IV. The Early Modern Period, 1500–1800 > C. The Middle East and North Africa, 1500–1800 > 2. The Middle East, 1501–1808 > a. The Ottoman Empire > 2. Decentralization and External Challenges
  The Encyclopedia of World History.  2001.
2. Decentralization and External Challenges
SULTAN MEHMED III. Upon his accession following his father's death, he had his 19 brothers strangled. He ended the traditional practice of sending princes to governorships, confining them instead to special quarters in the harem known as the kafes (the cage). Future sultans thus lacked the training and experience of their predecessors. The period was dominated by the exhausting war with the Habsburgs (1593–1606) and a series of great revolts in Anatolia.  1
c. 1596
Afrasiyab, a notable from Basra, acquired the governorship of the province, establishing a dynasty that ruled Basra as a virtually autonomous area until 1668.  2
Jelali revolts. Kara Yaziji, an Ottoman soldier, began to organize around him in Anatolia an army of dissident and unemployed soldiers and emerged as the best-known early leader of those rebel groups of the period known collectively as Jelalis. From 1599 the government sent expeditions against his forces, but with limited success. He died in 1602, but various Jelali rebel groups under different leaders continued their violent protest against the authorities for much of the decade. They engaged in large-scale brigandage and threw Anatolia into a state of increasing lawlessness and civil disorder.  3
A large-scale revolt of the Zaydi imam Qasim in Yemen, put down by the Ottomans.  4
Death of Saduddin Efendi (b. 1536), Ottoman religious scholar and author of an important chronicle, Taj ul-tevarih (The Crown of Histories), providing a detailed history of the Ottoman dynasty from its origins to 1520.  5
Death of Mustafa Âli (b. 1541), an Ottoman official and historian who wrote a universal history (Kunh ul-ahbar) as well as a description of Cairo and a book of counsel for sultans (1581) in which he reflected on the causes of Ottoman decline.  6
Death of Baki (b. 1526), the most brilliant classical Ottoman poet of the period. He rose from a humble background to become the palace poet and a close companion of Sultan Suleyman I. His elegy on the sultan's death is considered his finest work.  7
Death of Mustafa Selaniki, an official scribe who composed an important chronicle (Tarih-i Selaniki) covering the years 1563–99, in which he gives a first hand account of the deterioration of Ottoman administration.  8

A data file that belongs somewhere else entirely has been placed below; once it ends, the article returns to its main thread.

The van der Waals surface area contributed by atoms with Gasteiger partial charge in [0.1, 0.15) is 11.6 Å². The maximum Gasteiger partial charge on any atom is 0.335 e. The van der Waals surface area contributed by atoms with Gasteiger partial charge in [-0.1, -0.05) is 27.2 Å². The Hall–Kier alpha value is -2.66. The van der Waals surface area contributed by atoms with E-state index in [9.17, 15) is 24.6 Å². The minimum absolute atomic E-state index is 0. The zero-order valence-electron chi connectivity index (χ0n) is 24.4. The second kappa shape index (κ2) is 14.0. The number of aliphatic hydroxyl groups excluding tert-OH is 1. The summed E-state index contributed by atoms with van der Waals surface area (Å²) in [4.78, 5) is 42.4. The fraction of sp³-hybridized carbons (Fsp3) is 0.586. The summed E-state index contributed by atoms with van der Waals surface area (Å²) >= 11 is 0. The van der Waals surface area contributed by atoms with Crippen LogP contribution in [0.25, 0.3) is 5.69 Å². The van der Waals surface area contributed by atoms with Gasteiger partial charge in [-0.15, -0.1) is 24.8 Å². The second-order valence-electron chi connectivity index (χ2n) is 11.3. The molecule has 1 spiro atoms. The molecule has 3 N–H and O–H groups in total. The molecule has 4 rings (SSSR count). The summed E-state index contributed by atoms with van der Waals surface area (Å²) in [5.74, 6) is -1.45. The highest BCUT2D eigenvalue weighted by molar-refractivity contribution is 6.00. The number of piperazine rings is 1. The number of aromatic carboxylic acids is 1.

Anti-Ottoman rebellion in Baghdad. Muhammad al-Tawil, a Janissary officer, seized power and defeated an Ottoman force sent against him. He was assassinated in 1607, and a year later the Ottomans reasserted their rule in the city.  9
SULTAN AHMED I. Mehmed III's eldest surviving son, aged 13, inherited an empire besieged from without by the Habsburgs and Safavids and from within by the Jelali rebels. He gradually brought peace on all fronts. A deeply religious man, he attempted to enforce the observance of religious duties and to crack down on the consumption of wine.  10
War with Iran. In a series of campaigns in 1603–1607, Shah Abbas I recaptured Azerbaijan and the Caucasus from the Ottomans. After some unsuccessful attempts to reverse this setback, the Ottomans signed a peace treaty (Nov. 20, 1612) in which they surrendered their conquests of 1590 and accepted the boundaries fixed in 1555. Boundary disputes and raids upset the peace for a time, but a new agreement (Sept. 26, 1618) confirmed the Treaty of 1612.  11
The rebellion of Ali Pasha Janbulat of Aleppo, member of a powerful Kurdish clan in northern Syria, originally to protest the execution by Ottoman officials of his uncle Husayn Pasha Janbulat. He soon moved to establish a state in northern Syria, but an Ottoman force sent against him demolished his army (Oct. 1607).  12
The Encyclopedia of World History, Sixth edition. Peter N. Stearns, general editor. Copyright © 2001 by Houghton Mifflin Company. Maps by Mary Reilly, copyright 2001 by Houghton Mifflin Company. Published by Houghton Mifflin Company. All rights reserved.